Chris Darby is an Auckland councillor for the North Shore ward.

They say a week is a long time in politics. How long then is 93 years? This month the City Rail Link construction has begun - 93 years after the earliest genesis of the idea in 1923, when then Minister of Railways, Gordon Coates, proposed the city to Morningside rail link.

In the 1960s and 70s, Sir Dove-Myer Robinson brought renewed vigour and vision to city rail but sadly central government support lagged behind. Ninety-three years.

The welcome news of the City Rail Link's ground-breaking - a term much more befitting the occasion than the usual sod-turning - has been a long time coming. It's a time for celebration where supporters can take a bow and early visionaries are owed a salute.

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It is also time to reflect on the long and laboured process to get the rail link this far, and to challenge today's leaders to look far into the future when considering the next major moves for Auckland. Let's not debate and wait for another nine decades. Our planning needs to be robust but that is no excuse to kick the can down the road to the next generation.

With commitment to the City Rail Link locked in, we now face the challenges of expanding the network in tune with Auckland's growing needs. Rail to Auckland Airport is already in the planning stage, with Auckland Transport initially favouring a light-rail solution.

Rail to the Shore formed part of the original 1950s plan for the Auckland Harbour Bridge. Sixty years later, a government is on the verge of missing the opportunity again. The current plan risks wasting billions on a road-only second harbour crossing, and neglects to seriously analyse the possibility of a rail tunnel. Now is the time to look to the North with rail in mind.

I am not alone in making this call - youth advocacy group Generation Zero issued a rallying call to the public to fund an opinion poll on Shore rail. That call resonated, with the push fully funded in a matter of days.

We await the Shore rail opinion poll results, but take a look at how people are voting with their feet and Hop cards already: Auckland Transport's June board report shows a smooth and steady slope signalling a 20 per cent increase in rail patronage over the last 12 months.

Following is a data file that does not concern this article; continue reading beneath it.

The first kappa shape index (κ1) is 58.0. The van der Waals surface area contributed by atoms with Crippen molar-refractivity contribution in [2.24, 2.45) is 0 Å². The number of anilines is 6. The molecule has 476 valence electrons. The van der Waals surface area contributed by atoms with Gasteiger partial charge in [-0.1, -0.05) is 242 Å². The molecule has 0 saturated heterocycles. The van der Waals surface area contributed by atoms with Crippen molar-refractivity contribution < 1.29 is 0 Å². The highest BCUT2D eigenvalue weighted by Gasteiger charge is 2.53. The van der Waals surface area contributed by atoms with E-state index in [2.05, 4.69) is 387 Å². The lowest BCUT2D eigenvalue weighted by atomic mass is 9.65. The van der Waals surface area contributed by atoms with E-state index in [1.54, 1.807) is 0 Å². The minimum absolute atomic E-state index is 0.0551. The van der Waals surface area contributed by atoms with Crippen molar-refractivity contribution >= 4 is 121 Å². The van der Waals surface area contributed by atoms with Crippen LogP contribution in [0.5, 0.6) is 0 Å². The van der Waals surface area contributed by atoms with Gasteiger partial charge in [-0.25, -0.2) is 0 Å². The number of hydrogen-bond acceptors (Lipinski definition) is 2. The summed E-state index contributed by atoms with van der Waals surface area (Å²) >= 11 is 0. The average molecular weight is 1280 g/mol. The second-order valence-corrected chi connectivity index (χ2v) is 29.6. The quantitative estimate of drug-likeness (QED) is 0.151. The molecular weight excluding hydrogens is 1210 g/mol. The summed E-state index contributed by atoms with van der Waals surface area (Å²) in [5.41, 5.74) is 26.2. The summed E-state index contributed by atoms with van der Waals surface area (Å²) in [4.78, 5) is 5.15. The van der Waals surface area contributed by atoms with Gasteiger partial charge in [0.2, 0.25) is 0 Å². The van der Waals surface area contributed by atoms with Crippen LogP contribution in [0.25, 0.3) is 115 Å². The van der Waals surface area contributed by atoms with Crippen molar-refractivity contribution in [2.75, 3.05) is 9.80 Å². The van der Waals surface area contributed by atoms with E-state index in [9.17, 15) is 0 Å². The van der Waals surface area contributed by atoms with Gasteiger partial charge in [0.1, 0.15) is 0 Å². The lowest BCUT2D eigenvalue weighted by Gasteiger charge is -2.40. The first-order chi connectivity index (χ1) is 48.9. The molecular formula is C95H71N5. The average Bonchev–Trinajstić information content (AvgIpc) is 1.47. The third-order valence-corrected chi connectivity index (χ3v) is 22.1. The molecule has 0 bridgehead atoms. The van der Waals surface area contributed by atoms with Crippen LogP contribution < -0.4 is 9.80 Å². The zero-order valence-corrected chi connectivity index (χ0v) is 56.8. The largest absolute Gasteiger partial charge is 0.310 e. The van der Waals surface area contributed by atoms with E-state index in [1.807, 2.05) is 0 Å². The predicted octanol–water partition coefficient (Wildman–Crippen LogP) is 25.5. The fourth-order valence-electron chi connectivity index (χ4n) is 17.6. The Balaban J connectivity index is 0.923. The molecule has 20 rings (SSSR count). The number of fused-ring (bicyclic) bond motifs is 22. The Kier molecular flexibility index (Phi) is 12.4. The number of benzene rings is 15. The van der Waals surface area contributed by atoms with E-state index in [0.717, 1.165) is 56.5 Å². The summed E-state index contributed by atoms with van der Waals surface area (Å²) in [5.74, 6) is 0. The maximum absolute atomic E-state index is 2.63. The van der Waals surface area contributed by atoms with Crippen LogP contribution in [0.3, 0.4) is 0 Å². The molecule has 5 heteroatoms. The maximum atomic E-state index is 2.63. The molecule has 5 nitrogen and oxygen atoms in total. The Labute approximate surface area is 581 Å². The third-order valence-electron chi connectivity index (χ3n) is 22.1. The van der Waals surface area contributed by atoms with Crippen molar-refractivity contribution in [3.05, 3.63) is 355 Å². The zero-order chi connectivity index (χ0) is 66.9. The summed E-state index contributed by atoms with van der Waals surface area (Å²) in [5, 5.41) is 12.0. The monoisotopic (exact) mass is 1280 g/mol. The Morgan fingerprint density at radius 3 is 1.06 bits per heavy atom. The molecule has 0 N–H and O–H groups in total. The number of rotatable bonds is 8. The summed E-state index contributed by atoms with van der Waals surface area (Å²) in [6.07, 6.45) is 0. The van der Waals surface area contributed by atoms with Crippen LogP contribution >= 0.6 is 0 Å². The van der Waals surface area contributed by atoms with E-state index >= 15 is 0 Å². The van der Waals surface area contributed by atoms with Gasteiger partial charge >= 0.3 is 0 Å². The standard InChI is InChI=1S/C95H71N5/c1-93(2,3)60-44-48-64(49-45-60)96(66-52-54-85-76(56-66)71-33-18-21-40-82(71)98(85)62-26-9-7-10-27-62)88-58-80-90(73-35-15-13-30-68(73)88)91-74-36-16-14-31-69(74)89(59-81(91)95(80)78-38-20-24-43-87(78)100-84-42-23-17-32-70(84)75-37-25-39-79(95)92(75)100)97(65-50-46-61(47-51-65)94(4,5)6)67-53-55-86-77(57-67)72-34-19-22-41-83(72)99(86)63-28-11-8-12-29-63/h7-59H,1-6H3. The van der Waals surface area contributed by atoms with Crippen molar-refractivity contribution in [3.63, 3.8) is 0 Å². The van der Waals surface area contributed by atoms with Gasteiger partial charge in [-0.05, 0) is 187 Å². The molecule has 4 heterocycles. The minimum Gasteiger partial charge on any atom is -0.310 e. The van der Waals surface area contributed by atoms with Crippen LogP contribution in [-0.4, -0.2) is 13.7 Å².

Not bad for a mode of transport that has been around since the 1860s, as I am sure our transport minister would agree. The train carriage is the original driverless car of modern transport after all.

The rapid uptake in rail has been a steady trend for the past three years, and will take the right investment to see it continue onwards and upwards.

The next harbour crossing is an enormous public infrastructure investment whichever way we cut it. The current road-only iteration's cost approaches $6 billion, more than double that of the City Rail Link. A road-only crossing risks creating more problems than it solves by severely congesting roads either side of the isthmus, necessitating intensive - and expensive - road layout changes. With or without that, the traffic flow bottleneck just shifts downstream.

A light rail solution would deliver billions in savings by comparison, and would do a lot more for mobility across the Shore and the city - one lane of motorway moves around 2400 people an hour, while a light rail lane shifts around 18,000. That kind of efficiency stands to benefit everyone, whether they be public transport users upgrading to rail, or drivers who find themselves with less company on the road ahead.

If the Government remains apathetic or sceptical about this, then I echo my call for a detailed, public side-by-side analysis of all the harbour crossing mode options. For a government that has proven to be both poll-driven and pragmatic, this should be a no-brainer.